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Generating Transhumanist Enlightenment in Nigeria: Reflections from a Transhumanist Presentation at the 2017 Convention of the Atheist Society of Nigeria – Report by Ojochogwu Abdul

Generating Transhumanist Enlightenment in Nigeria: Reflections from a Transhumanist Presentation at the 2017 Convention of the Atheist Society of Nigeria – Report by Ojochogwu Abdul


Ojochogwu Abdul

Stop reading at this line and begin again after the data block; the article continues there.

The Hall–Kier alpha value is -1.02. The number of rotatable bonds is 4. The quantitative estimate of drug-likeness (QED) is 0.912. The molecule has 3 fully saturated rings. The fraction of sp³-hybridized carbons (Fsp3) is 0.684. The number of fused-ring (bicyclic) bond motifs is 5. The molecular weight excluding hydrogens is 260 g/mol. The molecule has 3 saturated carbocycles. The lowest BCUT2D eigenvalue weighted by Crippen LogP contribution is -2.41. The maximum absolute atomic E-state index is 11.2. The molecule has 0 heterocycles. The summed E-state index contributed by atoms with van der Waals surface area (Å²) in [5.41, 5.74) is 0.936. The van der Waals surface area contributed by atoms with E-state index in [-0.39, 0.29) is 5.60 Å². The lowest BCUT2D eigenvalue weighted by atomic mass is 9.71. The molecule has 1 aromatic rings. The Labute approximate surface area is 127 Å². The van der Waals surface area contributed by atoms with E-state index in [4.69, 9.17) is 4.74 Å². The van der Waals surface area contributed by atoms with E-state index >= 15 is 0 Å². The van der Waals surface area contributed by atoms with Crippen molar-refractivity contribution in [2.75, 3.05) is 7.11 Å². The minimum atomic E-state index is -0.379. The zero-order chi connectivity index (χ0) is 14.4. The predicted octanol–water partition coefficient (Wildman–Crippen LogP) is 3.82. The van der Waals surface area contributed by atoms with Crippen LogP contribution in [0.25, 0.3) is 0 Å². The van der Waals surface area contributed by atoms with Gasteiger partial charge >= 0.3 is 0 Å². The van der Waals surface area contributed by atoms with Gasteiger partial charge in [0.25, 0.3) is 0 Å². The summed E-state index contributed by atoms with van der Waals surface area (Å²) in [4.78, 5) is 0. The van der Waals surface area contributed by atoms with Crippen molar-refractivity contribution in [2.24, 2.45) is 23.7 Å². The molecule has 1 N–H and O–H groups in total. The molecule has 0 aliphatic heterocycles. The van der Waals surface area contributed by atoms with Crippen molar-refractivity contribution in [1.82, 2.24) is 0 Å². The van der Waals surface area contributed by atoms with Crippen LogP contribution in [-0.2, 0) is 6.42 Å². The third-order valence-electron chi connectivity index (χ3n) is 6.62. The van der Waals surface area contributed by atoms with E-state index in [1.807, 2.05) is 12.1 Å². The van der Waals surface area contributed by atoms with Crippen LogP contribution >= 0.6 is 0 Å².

The Atheist Society of Nigeria (ASN), an organization with the groundbreaking record of being the first secular group to achieve official registration in Nigeria, recently recorded another first by hosting the ASN Convention on 11th November 2017, the first event of its kind in Nigeria. Among the guest speakers featured at the Convention were Bill Flavell, Vice President of the Atheist Alliance International (AAI), Roslyn Mould, Chair of the African Working Group, International Humanist and Ethical Youth Organization (IHEYO), and Leo Igwe, President of the Humanist Association of Nigeria (HAN). Also featured as speaker was myself, Chogwu Abdul, Co-Founder of the Transhumanist Forum of Nigeria (H+FN) and United States Transhumanist Party (USTP) Foreign Ambassador for Nigeria, and I eventually presented a talk on the topic: “Merging the Human Brain with Computer: Implications for the Future of Humanity.” The talk focused primarily on the rising phenomenon of Brain-Computer Interfaces (BCIs), but also broadly on the movement and philosophy of transhumanism as the general idea within which BCIs are contained.